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Curious Listener: The Spoil(er Alert)s of War

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For a news organization, the question of when spoiler alerts may be appropriate can be a nuanced one. It's certainly not unreasonable for listeners to hope that NPR might avoid revealing key plot points or endings when reviewing books and movies. But what if those books or movies are based on real life events? And what if those events have already been reported in the news?

Last week, Morning Edition featured a "Word of Mouth" series segment with Daily Beast Editor Tina Brown discussing stories of survival. A film and a book, each chronicling real-life survival tales, were reviewed in that segment. The film, Lone Survivor, is based on the memoir of former Navy SEAL, Marcus Luttrell. The book, The Siege: 68 Hours Inside the Taj Hotel, covers the true story of the 2008 terrorist attack on the Taj Hotel in Mumbai. Both of these stories have been widely covered by NPR and other news organizations.

Morning Edition has previously covered Luttrell's memoir, which has been available to the public since 2007, and, of course, countless stories have been produced about the terrorist attack in Mumbai. Nonetheless, NPR received more than a dozen complaints from listeners who were upset when Brown discussed key events from each of those stories. This email from Susan, a Curious Listener in Bethesda, MD, is representative of the criticisms we heard:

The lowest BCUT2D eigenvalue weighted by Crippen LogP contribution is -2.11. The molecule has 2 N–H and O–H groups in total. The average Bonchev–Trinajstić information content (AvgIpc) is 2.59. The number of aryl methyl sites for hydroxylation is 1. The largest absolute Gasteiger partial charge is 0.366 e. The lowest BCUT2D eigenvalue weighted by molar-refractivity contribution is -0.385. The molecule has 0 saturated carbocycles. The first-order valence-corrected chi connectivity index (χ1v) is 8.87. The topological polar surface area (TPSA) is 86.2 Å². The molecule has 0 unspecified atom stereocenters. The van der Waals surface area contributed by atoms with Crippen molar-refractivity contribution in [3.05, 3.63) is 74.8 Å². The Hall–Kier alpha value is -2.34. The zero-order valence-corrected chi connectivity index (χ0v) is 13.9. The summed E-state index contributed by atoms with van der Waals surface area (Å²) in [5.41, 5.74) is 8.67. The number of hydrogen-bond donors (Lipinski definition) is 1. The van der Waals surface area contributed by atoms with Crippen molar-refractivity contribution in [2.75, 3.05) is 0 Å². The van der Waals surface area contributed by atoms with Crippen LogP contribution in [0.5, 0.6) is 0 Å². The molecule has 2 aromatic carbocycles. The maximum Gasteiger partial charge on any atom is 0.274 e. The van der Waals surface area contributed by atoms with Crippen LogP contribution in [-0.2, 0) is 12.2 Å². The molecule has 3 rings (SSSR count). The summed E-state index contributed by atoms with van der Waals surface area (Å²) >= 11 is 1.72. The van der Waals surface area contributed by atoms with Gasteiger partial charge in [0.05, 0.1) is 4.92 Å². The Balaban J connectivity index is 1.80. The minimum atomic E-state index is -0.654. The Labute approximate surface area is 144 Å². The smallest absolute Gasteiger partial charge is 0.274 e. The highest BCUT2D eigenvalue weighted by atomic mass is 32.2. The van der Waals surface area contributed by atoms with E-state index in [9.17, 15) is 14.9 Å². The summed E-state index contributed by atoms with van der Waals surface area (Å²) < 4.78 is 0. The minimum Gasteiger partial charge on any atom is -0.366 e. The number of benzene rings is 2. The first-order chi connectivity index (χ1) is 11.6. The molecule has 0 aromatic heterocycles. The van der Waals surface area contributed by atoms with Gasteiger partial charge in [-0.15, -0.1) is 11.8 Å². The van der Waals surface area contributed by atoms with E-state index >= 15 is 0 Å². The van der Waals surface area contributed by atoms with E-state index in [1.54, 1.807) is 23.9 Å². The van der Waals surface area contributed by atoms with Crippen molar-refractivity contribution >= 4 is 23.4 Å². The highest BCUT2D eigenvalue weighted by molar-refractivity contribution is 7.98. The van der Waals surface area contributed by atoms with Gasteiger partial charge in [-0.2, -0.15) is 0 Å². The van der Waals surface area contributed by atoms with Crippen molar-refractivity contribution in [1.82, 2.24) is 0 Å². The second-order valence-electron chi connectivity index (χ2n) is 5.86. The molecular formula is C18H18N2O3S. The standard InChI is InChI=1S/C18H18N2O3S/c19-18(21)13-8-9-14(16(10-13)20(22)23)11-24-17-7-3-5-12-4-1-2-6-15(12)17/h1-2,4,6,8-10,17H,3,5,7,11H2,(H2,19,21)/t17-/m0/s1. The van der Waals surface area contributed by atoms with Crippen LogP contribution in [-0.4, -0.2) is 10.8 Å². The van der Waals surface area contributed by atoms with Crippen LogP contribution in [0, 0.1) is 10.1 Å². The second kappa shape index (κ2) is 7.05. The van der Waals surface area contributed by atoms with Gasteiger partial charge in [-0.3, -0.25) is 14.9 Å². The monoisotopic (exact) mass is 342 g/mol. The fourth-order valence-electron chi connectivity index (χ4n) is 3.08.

"I heard Tina Brown on Morning Edition today, November 19, for the first time. She was reviewing a war film with Wahlberg, the book The Siege and a news story about Robert Redford. I was very interested in her review...until...she gave away the ending of the movie. The Navy seals die, but the main character is saved by an Afghan villager, and in the Siege, the GM's wife and daughter die in a firebomb. I would prefer for the major climatic event results to be left veiled."


Dear Susan,

Thank you for contacting NPR.

We appreciate your feedback, and we regret to hear that you were disappointed we did not provide spoiler alerts when discussing Peter Berg's film, Lone Survivor, or Cathy Scott-Clark and Adrian Levy's book, The Siege. We do often add a warning prior to revealing plot points from works of fiction, however these particular stories were about real-life events that have already been widely reported, including by NPR. Nevertheless, we do apologize if you were surprised by any of the information covered in that discussion. Your comments have been viewed by Morning Edition's staff and your thoughts will be taken into consideration.

Thank you for listening to NPR, and for your continued support of public broadcasting. For the latest news and information, visit NPR.org.

Sincerely,

Erin
NPR Audience and Community Relations

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